The geographic distribution of inadequate dietary diversity is shown in Figures 4 and 5. Using Getis-Ord Gi* statistics, we identified significant spatial variability in the distribution of inadequate dietary diversity in the two survey periods. Districts from the South and North Wollo Amhara regions, Zone 4 and Zone 1 of Afar region, West Hararge and Jima of Oromia region, and Gurage and Zone 1 of SNNP, and Gambella regions were significantly associated with inadequate dietary diversity in the 2011 EDHS (Figure 4), whereas districts from the central and western parts of Ethiopia were significantly associated with adequate dietary diversity. The outliers were found on Amhara, Afar, Benishangul-Gumuz, Gambella, and SNNP regions (Figure 6).

Figure 4 Hotspot analysis of inadequate dietary diversity among children in Ethiopia, 2011 EDHS.

Abbreviation: EDHS, Ethiopian Demographic and Health Survey.

Figure 5 Hotspot analysis of inadequate dietary diversity among children in Ethiopia, 2016 EDHS.

Abbreviation: EDHS, Ethiopian Demographic and Health Survey.

Figure 6 Cluster and outlier analysis of inadequate dietary diversity among children in Ethiopia, 2011.

Abbreviation: EDHS, Ethiopian Demographic and Health Survey.

In the 2016 EDHS, the highest prevalence of Inadequate dietary diversity (hotspots) was identified in Tigray, Afar, Amhara, Somali, and Gambella regions (Figure 5). We observed that the Inadequate diet diversity is worse in the northern part of Ethiopia. North Wollo, South Wollo, South Gondar, West Gojam, East Gojam, North Shewa, Wag Hemra, and Oromia Zone are the districts of the Amhara regions with high prevalence. The zone identified in the Tigray region is found in the southern and central parts. Similarly, four zones from the Afar region and three zones in the Somali region were significantly associated with a high inadequate dietary diversity. Furthermore, high clusters of inadequate dietary diversity include border areas of Tigray, in parts of Amhara, Afar, Somali, and Gambella (Figure 7).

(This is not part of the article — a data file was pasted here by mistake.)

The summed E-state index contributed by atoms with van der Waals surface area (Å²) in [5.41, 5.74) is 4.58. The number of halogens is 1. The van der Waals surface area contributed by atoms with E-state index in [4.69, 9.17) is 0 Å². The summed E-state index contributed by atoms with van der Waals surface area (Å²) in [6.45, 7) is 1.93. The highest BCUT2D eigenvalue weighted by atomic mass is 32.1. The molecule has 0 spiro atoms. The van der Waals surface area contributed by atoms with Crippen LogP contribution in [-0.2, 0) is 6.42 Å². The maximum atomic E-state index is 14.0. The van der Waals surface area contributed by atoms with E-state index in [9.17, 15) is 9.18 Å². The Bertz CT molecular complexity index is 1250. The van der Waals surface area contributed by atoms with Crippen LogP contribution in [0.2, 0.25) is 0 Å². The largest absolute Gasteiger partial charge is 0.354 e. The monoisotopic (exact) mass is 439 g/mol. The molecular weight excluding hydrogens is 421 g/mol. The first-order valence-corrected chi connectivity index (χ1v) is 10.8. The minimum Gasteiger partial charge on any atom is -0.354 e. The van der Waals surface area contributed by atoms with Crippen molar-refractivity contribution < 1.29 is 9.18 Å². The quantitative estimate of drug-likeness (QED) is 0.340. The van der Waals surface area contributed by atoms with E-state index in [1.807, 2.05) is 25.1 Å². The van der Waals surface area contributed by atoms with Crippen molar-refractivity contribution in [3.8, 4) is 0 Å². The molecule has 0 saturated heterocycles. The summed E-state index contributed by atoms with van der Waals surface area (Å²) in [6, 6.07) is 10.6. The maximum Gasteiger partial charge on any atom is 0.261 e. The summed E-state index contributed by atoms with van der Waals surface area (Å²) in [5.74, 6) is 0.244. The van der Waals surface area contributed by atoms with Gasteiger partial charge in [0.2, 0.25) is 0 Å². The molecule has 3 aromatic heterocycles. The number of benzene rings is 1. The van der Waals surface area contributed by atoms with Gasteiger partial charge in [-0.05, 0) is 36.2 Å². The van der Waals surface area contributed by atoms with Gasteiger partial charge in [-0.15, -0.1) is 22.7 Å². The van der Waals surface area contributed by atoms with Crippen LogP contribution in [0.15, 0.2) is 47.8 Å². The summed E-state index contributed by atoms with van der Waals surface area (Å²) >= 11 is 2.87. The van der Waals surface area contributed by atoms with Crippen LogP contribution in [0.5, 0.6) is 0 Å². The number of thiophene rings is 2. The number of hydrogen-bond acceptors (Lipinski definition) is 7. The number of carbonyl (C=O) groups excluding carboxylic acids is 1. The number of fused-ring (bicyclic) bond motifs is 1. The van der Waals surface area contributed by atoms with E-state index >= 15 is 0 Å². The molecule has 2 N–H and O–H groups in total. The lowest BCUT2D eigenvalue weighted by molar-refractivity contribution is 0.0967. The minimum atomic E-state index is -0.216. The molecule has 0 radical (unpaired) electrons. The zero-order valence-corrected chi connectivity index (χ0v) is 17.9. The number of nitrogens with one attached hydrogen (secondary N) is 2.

Figure 7 Cluster and outlier analysis of inadequate dietary diversity among children in Ethiopia, 2016.

Abbreviation: EDHS, Ethiopian Demographic and Health Survey.

Kriging Interpolation of Inadequate Diet Diversity

The Kriging approach predicted the distributions of inadequate dietary diversity by interpolating the collected data to areas where data were not available. High-risk areas are shown by red prediction zones, and children living in such areas were vulnerable to a lack of dietary diversity. According to EDHS 2011, Inadequate dietary diversity was detected in the Amhara, Afar, Tigray’s border areas, east SNNPR, south Oromia, the northern part of Benishangul-Gumuz, and Gambella regions, while relatively low inadequate dietary diversity was predicted in the Addis Ababa, west Oromia, Harari, and Dire Dawa regions (Figure 8). In the 2016 EDHS, Amhara, Afar, Southern Tigray, Somali, and Gambella (Zone1) were predicted as more risky areas for inadequate dietary diversity among children compared to other regions (Figure 9).

Figure 8 Spatial Interpolation of interpolation of inadequate dietary diversity in Ethiopia, EDHS 2011.

Abbreviation: EDHS, Ethiopian Demographic and Health Survey.

Figure 9 Spatial Interpolation of interpolation of inadequate dietary diversity in Ethiopia, EDHS 2016.

Spatial Scan Analysis

A total of 216 significant clusters were discovered (43 in 2011, and 173 in 2016). Among them, there were 14 primary clusters and 63 secondary clusters. In 2011, the spatial window was found in Ethiopia’s Southern Somali area. The cluster’s spatial window has had a radius of 48.2 km and was centered at 9.721962 N,42.330861 E, with a relative risk (RR) of 1.14 and Log-Likelihood ratio (LLR) of 14.5. This suggests that children living within the spatial window were 1.14 times more vulnerable to inadequate dietary diversity than children living outside the window (Table 2, Figure 10). Whereas the secondary clusters’ spatial window was centered at 12.188915 N, 40.452641 E, with a 77.7 km radius, a RR of 1.14, and LLR of 10.3.

Table 2 Significant Spatial Clusters of Inadequate Dietary Diversity Among Children in Ethiopia, EDHS 2011, 2016

Figure 10 SaTScan scan statistics analysis of Inadequate dietary diversity, 2011 EDHS.